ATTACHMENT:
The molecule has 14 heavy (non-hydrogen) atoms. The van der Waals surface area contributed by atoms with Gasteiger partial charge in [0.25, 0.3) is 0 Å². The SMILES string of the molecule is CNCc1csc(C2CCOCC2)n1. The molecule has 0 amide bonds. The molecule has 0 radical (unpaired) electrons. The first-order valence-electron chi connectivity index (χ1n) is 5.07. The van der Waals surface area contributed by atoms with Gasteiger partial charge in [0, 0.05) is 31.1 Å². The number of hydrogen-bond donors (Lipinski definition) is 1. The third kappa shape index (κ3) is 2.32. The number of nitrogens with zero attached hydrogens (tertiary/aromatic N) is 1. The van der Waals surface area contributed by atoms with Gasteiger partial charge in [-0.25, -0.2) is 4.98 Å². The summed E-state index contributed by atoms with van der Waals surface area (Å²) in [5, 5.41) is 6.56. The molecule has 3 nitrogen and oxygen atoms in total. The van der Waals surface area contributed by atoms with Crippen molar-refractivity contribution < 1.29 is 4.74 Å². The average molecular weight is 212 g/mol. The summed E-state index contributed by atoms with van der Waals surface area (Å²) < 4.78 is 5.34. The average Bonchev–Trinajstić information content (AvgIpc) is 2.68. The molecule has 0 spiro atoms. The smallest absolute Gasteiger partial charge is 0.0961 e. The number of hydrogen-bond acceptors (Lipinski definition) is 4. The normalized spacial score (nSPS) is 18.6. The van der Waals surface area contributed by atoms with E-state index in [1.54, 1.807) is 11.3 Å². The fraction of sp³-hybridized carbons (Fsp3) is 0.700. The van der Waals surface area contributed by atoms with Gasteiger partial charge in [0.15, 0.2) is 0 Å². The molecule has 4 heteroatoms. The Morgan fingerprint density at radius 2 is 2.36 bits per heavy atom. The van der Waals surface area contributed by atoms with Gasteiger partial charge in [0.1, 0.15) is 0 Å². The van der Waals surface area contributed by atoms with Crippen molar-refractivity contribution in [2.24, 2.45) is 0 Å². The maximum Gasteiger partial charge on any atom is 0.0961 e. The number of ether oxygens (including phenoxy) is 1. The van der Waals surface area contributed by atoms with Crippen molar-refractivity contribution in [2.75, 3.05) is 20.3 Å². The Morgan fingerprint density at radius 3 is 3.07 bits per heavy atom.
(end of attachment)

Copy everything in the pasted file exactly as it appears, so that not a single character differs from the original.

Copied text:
The molecule has 14 heavy (non-hydrogen) atoms. The van der Waals surface area contributed by atoms with Gasteiger partial charge in [0.25, 0.3) is 0 Å². The SMILES string of the molecule is CNCc1csc(C2CCOCC2)n1. The molecule has 0 amide bonds. The molecule has 0 radical (unpaired) electrons. The first-order valence-electron chi connectivity index (χ1n) is 5.07. The van der Waals surface area contributed by atoms with Gasteiger partial charge in [0, 0.05) is 31.1 Å². The number of hydrogen-bond donors (Lipinski definition) is 1. The third kappa shape index (κ3) is 2.32. The number of nitrogens with zero attached hydrogens (tertiary/aromatic N) is 1. The van der Waals surface area contributed by atoms with Gasteiger partial charge in [-0.25, -0.2) is 4.98 Å². The summed E-state index contributed by atoms with van der Waals surface area (Å²) in [5, 5.41) is 6.56. The molecule has 3 nitrogen and oxygen atoms in total. The van der Waals surface area contributed by atoms with Crippen molar-refractivity contribution < 1.29 is 4.74 Å². The average molecular weight is 212 g/mol. The summed E-state index contributed by atoms with van der Waals surface area (Å²) < 4.78 is 5.34. The average Bonchev–Trinajstić information content (AvgIpc) is 2.68. The molecule has 0 spiro atoms. The smallest absolute Gasteiger partial charge is 0.0961 e. The number of hydrogen-bond acceptors (Lipinski definition) is 4. The normalized spacial score (nSPS) is 18.6. The van der Waals surface area contributed by atoms with E-state index in [1.54, 1.807) is 11.3 Å². The fraction of sp³-hybridized carbons (Fsp3) is 0.700. The van der Waals surface area contributed by atoms with Gasteiger partial charge in [0.15, 0.2) is 0 Å². The molecule has 4 heteroatoms. The Morgan fingerprint density at radius 2 is 2.36 bits per heavy atom. The van der Waals surface area contributed by atoms with Gasteiger partial charge in [0.1, 0.15) is 0 Å². The van der Waals surface area contributed by atoms with Crippen molar-refractivity contribution in [2.24, 2.45) is 0 Å². The maximum Gasteiger partial charge on any atom is 0.0961 e. The number of ether oxygens (including phenoxy) is 1. The van der Waals surface area contributed by atoms with Crippen molar-refractivity contribution in [2.75, 3.05) is 20.3 Å². The Morgan fingerprint density at radius 3 is 3.07 bits per heavy atom.